Skirting the house: The evolution of the women's home, 1890-1910
Fisher, Kyle Ross
Master of Architecture
Working from the assumption that a distinct women's subjectivity has driven the development of the modern American home, this two part thesis examines the nature of that evolution. The first part shows how a women's perspective was capable of effecting the general development of the home from 1880-1920. By analyzing four houses that chart the evolution of the American home, the criteria that characterizes the women's house type is traced. The second part examines the initial movement towards the development of the women's home. Using the Ladies' Home Journal and The House Beautiful from 1890-1910 establishes the source of particular women's criteria that transformed the design of middle-class housing around the turn of the century. The conclusion demonstrates that the house's character has been two fold; while on the one hand it has been a means of oppression for women within our culture, and it has also been a means of liberation.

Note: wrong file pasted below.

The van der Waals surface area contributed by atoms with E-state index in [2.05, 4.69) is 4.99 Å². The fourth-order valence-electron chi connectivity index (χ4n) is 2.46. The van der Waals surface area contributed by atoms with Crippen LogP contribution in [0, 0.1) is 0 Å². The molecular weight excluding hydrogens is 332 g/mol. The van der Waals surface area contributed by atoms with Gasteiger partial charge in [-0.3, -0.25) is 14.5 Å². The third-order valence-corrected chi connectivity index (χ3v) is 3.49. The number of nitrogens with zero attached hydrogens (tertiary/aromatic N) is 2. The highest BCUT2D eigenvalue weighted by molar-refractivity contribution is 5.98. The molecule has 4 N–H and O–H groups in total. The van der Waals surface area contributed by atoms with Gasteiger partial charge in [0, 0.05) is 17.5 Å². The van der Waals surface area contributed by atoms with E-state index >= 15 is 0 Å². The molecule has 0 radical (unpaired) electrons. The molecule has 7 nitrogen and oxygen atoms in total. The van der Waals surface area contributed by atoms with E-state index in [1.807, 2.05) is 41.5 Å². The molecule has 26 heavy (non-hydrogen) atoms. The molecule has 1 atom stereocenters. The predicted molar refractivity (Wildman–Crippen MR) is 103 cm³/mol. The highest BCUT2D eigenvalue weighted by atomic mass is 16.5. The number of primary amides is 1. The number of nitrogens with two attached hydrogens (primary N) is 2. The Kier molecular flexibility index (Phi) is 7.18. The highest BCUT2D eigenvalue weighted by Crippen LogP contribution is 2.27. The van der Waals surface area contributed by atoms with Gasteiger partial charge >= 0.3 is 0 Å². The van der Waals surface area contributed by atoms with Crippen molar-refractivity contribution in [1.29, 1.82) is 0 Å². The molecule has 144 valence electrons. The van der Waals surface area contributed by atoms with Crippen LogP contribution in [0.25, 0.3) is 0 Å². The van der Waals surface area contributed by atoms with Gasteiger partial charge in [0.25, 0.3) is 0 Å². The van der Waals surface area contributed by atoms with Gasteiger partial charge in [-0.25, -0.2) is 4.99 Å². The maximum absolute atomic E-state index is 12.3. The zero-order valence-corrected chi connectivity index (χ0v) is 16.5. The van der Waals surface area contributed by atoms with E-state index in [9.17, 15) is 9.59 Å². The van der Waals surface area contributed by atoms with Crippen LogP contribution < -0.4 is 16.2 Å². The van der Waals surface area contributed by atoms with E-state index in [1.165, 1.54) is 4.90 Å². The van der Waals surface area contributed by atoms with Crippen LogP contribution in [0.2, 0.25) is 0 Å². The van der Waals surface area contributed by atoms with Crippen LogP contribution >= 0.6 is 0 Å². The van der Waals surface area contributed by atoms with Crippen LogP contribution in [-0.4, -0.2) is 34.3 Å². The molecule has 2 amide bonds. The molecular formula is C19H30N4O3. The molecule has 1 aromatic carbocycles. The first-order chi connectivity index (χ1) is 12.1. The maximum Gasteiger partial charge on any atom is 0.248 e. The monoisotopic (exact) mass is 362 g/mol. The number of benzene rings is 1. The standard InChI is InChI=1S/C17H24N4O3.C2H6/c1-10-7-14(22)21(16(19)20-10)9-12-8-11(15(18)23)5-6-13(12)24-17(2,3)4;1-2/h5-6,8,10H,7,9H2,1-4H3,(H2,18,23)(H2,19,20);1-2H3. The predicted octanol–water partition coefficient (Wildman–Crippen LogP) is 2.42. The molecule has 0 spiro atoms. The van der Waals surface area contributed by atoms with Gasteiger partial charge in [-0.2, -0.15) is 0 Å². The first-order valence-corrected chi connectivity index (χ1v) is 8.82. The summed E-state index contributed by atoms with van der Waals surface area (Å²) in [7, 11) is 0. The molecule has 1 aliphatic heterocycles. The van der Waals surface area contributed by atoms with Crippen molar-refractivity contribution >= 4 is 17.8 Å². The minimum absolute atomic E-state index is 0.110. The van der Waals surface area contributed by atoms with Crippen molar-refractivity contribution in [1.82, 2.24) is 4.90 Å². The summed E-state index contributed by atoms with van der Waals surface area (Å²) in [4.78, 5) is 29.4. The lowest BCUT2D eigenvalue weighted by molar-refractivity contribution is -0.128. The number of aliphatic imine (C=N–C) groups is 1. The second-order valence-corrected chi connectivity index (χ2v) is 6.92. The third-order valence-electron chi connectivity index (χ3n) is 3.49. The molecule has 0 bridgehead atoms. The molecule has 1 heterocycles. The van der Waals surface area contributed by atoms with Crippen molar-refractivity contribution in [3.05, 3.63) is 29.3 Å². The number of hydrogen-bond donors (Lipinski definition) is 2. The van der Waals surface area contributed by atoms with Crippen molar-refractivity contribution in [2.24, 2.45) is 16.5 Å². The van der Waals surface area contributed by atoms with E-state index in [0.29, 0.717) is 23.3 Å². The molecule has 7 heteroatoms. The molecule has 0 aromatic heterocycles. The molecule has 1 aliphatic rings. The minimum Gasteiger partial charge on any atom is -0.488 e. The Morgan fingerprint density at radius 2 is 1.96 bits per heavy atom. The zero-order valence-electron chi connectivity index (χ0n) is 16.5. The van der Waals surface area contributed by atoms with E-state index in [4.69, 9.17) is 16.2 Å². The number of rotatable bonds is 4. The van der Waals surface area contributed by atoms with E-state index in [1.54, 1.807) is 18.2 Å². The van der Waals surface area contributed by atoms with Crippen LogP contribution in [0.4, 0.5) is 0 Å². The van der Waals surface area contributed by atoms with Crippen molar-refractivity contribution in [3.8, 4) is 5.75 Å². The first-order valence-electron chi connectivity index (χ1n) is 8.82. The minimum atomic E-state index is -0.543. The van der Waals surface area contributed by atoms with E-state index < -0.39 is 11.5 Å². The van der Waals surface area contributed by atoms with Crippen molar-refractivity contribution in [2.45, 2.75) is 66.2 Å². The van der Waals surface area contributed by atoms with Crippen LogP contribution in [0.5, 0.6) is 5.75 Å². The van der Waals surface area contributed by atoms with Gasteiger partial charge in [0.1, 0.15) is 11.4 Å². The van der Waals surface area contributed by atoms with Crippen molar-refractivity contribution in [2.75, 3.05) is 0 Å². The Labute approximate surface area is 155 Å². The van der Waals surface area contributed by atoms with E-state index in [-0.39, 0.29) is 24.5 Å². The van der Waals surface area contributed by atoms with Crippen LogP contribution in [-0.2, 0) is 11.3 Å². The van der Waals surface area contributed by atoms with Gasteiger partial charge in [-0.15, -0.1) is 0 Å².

Architecture; Home Economics; Women's studies